Spain facing clamour to be ‘more like England’

Date published: Wednesday 17th October 2018 7:52

The Spanish press was very quick to damn the national side after their defeat to England in Seville on Monday night, but this was no disaster for La Roja. If anything, it served as a timely wake-up call for Luis Enrique’s side after his excellent start to life as Spain manager.

It’s only been a few months since Spain’s shambolic World Cup campaign, but after a 2-1 away win over World Cup semi-finalists England, a 6-0 spanking of World Cup finalists Croatia and a 4-1 win over Wales in Cardiff, the ghosts of Russia were quickly laid to rest.

It was as though the World Cup was a blip; the only reason for Spain’s failure in Russia was the off-field turmoil, and now that they were stable again, they would get back to winning ways. Huzzah.

But just as soon as they got over the disappointment, complacency kicked in.

The young England side was expected to be over-awed by the partisan crowd in the Benito Villamarín, as well as outplayed by their technically superior opponents. That’s not quite how it turned out. Despite starting brightly and having the better of the early chances, Spain were comprehensively outplayed by England in the first half, and couldn’t cope with the visitors’ pressing, aggression and speed of thought and movement.

The likes of Sergio Ramos and Sergio Busquets, who have formed the vanguard of this Spanish team for over a decade, struggled with England’s intensity. The fact is that they are not used to being challenged in this way, and that is something that Luis Enrique will need to address. It is rare that either one has an off night, let alone both, but it was clear that both men needed greater support in the face of English pressure.

Although his club form has been poor of late, Gerard Piqué’s retirement from the international scene has provided Luis Enrique with something of a headache, as the long-standing, tried and trusted centre-back pairing he formed with Ramos has now been broken.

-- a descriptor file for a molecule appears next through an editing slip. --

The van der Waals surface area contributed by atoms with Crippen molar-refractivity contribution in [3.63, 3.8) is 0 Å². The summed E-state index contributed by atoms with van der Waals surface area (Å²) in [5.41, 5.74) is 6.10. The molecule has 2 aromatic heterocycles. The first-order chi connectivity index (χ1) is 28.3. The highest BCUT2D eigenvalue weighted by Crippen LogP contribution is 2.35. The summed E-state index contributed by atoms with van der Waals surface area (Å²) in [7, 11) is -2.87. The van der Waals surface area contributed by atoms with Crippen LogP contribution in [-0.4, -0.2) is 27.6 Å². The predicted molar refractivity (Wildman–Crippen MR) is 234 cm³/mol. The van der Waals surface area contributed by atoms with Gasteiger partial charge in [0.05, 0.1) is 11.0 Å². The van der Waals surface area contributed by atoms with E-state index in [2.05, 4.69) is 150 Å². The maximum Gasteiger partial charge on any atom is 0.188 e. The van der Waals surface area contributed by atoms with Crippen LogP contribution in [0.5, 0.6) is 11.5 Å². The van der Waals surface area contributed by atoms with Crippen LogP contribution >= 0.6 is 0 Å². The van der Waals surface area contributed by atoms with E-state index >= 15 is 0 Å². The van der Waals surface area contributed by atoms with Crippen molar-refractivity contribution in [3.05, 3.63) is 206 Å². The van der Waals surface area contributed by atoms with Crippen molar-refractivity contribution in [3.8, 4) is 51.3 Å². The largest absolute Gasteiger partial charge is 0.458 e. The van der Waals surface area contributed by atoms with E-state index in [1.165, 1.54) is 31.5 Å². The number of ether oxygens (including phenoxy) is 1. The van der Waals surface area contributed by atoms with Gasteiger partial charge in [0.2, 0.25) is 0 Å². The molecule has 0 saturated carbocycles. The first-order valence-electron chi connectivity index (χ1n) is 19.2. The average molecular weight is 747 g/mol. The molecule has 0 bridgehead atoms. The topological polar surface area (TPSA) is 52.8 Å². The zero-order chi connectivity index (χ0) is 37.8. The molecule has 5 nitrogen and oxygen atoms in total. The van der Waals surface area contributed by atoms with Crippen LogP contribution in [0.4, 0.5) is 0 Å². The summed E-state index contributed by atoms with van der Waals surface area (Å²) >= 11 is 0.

Luis Enrique plumped for Nacho Fernández to partner Ramos, but given he has been playing at left-back for Real Madrid all season with a modicum of success, he may not have been the most logical choice. The talented Real Betis centre-half Marc Bartra has been in imperious form since he joined the club in January, and would surely have been a better bet to start alongside Ramos on his home ground.

Meanwhile in midfield, Busquets had precious little support from the anonymous Saúl Ñiguez, and his Atlético Madrid team-mate Rodri can count himself unlucky not to be selected after his excellent performance against Wales.

Full back is another problem area, and partly one of the manager’s own doing. Right-back Dani Carvajal is missing through injury, and his defensive awareness and attacking capabilities are missed in his absence. He will return, though, and will presumably replace Wolves’ Jonny in the line-up.

On the other side of the pitch, the issue is quite different. Marcos Alonso played against England, José Luis Gayà played against Wales, but Jordi Alba stayed at home. Alba is undoubtedly one of the best left-backs in world football, but fell out with Luis Enrique while the Asturian was manager of Barcelona, and the feud continues to this day.

Alonso’s poor performance against England has increased the public pressure on Luis Enrique to pick Alba, but it highly unlikely he will swallow his pride, even if Alba’s absence is detrimental to the team. There is no doubt that the Barcelona left-back is a far better option than Alonso or Gayà, and his continuing omission from the side is bad news for both player and country.

As well as learning about his own side’s limitations, ‘Lucho’ could take some pointers from England’s performance. Spain’s benign, toothless possession was exposed by a hungry, aggressive and motivated England side, and there is a clamour among the Spanish media for la selección to move to a more direct style of football after ten years of variations around the ‘tiki-taka’ theme.

There are plenty of positives for Luis Enrique too. He can take heart from his side’s second-half performance, and the impact of his substitutes. But perhaps the biggest positive he can take from the defeat is that it exposed so many problems so early in his reign. As the old cliché goes, you learn more about your team in defeat than victory, and the lessons learned by Luis Enrique in Seville could prove invaluable as he looks to take Spain back towards the top of the international tree.

Dan Bridges

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